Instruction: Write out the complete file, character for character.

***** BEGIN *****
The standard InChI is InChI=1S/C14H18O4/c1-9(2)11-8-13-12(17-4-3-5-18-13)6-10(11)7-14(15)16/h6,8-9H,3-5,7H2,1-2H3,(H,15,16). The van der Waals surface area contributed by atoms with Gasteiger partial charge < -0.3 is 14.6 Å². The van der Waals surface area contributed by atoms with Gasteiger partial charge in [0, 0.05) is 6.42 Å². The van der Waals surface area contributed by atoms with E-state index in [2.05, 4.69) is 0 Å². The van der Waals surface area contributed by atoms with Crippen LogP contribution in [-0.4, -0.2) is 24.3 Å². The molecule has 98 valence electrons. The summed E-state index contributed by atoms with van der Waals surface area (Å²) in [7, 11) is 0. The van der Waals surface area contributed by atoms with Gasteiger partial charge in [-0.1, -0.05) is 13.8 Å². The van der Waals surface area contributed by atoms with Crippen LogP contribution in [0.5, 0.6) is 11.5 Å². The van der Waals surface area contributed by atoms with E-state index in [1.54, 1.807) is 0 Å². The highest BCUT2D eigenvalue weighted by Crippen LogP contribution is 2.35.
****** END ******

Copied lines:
The standard InChI is InChI=1S/C14H18O4/c1-9(2)11-8-13-12(17-4-3-5-18-13)6-10(11)7-14(15)16/h6,8-9H,3-5,7H2,1-2H3,(H,15,16). The van der Waals surface area contributed by atoms with Gasteiger partial charge < -0.3 is 14.6 Å². The van der Waals surface area contributed by atoms with Gasteiger partial charge in [0, 0.05) is 6.42 Å². The van der Waals surface area contributed by atoms with E-state index in [2.05, 4.69) is 0 Å². The van der Waals surface area contributed by atoms with Crippen LogP contribution in [-0.4, -0.2) is 24.3 Å². The molecule has 98 valence electrons. The summed E-state index contributed by atoms with van der Waals surface area (Å²) in [7, 11) is 0. The van der Waals surface area contributed by atoms with Gasteiger partial charge in [-0.1, -0.05) is 13.8 Å². The van der Waals surface area contributed by atoms with Crippen LogP contribution in [0.5, 0.6) is 11.5 Å². The van der Waals surface area contributed by atoms with E-state index in [1.54, 1.807) is 0 Å². The highest BCUT2D eigenvalue weighted by Crippen LogP contribution is 2.35.